By Saidif Mejia
As the end of the decade approaches, people from all over the country wonder what musical styles will define these eventful past 10 years. Some may argue that the rise of trap hip-hop dominates everything beside it, while others believe that electronic dance music, or EDM, remains a notable example of a popular genre that does not require rapping.
While trap, EDM, alternative rock and plenty of other styles have saturated radio station broadcasts everywhere, at least some recognition should be aimed towards more independent genres. One such genre happens to be synthwave, a style known for its use of 1980s-inspired retro electronic drum beats and distinct synthesizer notes that create a heavy sense of nostalgia for people who likely did not even live during the 1980s.
Although synthwave will undoubtedly carry a reputation for expanding the overwhelming sensation of nostalgia among listeners in the 2010s, its true beginnings occurred as far back as the early to mid-2000s. Around this time, late Generation Xers and early millennials were finally reaching adulthood, and with that came a desire to return to the simpler times of adolescence and childhood in the 1980s.
A decent number of these individuals longed to go back to the days of neon visuals, creative and practical special effects in horror, over-the-top action in movies, 16-bit video and arcade games with simplistic plots and innovative soundtracks and futuristic racing cars combined with the unique fashion trends of the time.
Most of these people began as French house and electronic artists, such as Kavinsky, College, Anoraak and so much more. These musicians took inspiration from the masters of 1980s horror and action film soundtracks like John Carpenter, Tangerine Dream and Vangelis, only developing a totally new and refreshing spin on the sounds of synthesizers and drum machines. They may not have known it over a decade ago, but each of those musicians maintains responsibility for igniting a worldwide internet-based movement for synthwave music.
Before 2011, one had to tune into their local college radio station (if they were even within reach of one), to find anything resembling synthwave. In September of that year, however, Nicolas Winding Refn released his eighth film called “Drive” a film starring Ryan Gosling as a professional get-away driver who takes on ruthless gangsters to protect a family close to him.
Though the movie achieved critical acclaim for its cinematic style, modern film-noir look, and unique loner-based storytelling, the film arguably receives the most credit for popularizing the synthwave genre. It featured artists like Kavinsky, College & Electric Youth, Desire, and even Chromatics, all of whom had already contributed to the growing favor of synth-heavy independent music.
Each of these artists blew up on YouTube after the release of the film, with viewers eager to find sounds similar to what Refn included in his soundtrack. As a result, indie groups began to incorporate more synthesizers and drum machines into their tracks, also causing an increasing number of YouTube channels that exclusively uploaded synthwave music videos and underground synthwave tracks.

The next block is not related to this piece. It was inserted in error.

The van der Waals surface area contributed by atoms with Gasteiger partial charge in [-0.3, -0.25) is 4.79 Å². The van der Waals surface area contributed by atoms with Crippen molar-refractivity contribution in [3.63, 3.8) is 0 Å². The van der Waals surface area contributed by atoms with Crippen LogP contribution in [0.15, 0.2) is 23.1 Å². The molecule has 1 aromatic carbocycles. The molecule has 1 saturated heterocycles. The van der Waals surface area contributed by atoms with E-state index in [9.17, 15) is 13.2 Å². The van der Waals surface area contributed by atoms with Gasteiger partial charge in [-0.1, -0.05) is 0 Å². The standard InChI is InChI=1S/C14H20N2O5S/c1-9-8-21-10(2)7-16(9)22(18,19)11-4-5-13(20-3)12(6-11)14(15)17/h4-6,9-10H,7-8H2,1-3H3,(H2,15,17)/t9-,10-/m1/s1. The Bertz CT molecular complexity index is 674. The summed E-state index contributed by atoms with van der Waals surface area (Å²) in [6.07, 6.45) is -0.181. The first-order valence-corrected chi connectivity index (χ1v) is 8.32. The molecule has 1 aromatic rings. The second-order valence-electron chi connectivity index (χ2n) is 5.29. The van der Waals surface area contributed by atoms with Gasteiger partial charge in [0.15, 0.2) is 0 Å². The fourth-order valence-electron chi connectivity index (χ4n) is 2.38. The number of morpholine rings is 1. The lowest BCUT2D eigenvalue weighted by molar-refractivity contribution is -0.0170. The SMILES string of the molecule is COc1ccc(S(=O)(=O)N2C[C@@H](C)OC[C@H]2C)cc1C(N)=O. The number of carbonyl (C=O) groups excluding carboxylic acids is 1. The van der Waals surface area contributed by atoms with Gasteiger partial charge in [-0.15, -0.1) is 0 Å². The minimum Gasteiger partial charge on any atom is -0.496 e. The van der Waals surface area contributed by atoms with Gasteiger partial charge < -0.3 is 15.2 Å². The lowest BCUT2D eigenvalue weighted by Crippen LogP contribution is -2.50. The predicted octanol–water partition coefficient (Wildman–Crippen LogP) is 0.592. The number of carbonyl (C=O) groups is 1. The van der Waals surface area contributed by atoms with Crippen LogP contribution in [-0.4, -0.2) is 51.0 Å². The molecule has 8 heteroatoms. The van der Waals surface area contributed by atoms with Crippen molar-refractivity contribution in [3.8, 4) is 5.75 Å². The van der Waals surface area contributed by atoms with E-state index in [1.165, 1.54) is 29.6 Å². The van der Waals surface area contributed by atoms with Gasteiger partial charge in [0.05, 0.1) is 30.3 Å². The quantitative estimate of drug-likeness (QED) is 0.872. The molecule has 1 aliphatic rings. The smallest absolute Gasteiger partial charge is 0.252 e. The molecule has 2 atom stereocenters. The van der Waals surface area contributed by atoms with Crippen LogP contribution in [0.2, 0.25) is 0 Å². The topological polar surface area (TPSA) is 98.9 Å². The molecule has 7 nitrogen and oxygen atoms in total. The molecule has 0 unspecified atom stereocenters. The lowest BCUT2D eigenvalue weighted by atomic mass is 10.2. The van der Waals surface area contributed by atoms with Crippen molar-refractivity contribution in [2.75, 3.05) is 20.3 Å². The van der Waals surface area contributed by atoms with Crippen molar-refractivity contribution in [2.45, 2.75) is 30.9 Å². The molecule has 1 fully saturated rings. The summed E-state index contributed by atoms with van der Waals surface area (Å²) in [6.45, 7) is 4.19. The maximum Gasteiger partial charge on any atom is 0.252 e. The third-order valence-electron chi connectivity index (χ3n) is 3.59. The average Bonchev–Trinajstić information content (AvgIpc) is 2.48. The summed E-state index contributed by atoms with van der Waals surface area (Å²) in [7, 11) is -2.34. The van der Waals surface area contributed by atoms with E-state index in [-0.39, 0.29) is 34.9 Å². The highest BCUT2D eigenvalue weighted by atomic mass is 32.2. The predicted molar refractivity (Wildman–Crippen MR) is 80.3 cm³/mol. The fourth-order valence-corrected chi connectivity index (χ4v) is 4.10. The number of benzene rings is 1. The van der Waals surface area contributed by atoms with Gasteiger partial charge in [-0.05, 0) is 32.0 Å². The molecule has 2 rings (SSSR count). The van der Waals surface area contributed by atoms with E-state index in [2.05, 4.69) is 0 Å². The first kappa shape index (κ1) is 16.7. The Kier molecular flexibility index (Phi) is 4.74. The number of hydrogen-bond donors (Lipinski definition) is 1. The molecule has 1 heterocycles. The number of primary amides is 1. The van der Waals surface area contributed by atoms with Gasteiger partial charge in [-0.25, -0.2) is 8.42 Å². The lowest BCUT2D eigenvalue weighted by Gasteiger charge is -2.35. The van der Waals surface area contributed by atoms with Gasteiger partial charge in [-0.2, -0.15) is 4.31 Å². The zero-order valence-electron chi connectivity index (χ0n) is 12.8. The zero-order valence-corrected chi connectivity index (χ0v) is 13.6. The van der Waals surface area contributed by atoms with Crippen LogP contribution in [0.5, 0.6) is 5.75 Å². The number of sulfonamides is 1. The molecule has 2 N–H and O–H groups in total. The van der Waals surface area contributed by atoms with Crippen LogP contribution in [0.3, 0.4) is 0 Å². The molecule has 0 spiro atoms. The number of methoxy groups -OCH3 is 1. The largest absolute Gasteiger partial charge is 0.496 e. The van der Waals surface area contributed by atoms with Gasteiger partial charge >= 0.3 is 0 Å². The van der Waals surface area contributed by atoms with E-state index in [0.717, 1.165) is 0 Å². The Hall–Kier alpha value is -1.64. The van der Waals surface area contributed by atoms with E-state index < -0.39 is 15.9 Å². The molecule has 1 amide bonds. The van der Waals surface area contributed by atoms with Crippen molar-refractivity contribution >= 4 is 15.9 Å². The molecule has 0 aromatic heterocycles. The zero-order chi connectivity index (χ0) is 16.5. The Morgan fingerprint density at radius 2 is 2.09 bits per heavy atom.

By 2015 and 2016, people could not escape the enormous impact of the 1980s on television, films, video games and most importantly, music, but this phenomenon was not necessarily bad. Small indie video game developers saw it fit to have entirely synthwave-based soundtracks, with the most notable example being “Hotline Miami” (2012) and “Hotline Miami 2: Wrong Number” (2015).
Both video games, which happened to be greatly influenced by Drive, introduced the works of Perturbator, M|O|O|N, Sun Araw, Magic Sword, Jasper Byrne, El Huervo and countless others to an entirely new generation of retro-hungry gamers. On streaming platforms like Netflix, shows like “Stranger Things” (2016-present) showcased synthwave to mainstream audiences not only in the United States, but to the rest of the world as well.
Some people may think that the show utilizes certain cliche tropes and archetypes, but almost no one can dismiss the remarkable sound and style of old school synthesizers with drum machines that accompany the story as “basic.” Numerous movies and television series that came afterward started to add synthwave tracks to their own scores, mainly because they knew audiences saw the scores as memorable rather than forgettable like common orchestral scores.
Currently, nearly all of these artists and the craft they were included in possess passionate followings, primarily because they offer an alternative to the general music of today. Synthwave as a whole has substantially influenced the presence of 80s retro music, visuals, and even vocabulary in contemporary media. Only time will tell if synthwave will still hold up in 10 years, but for now, it remains one of the defining genres of this decade, even if none of its songs ever showed up on the Billboard Hot 100.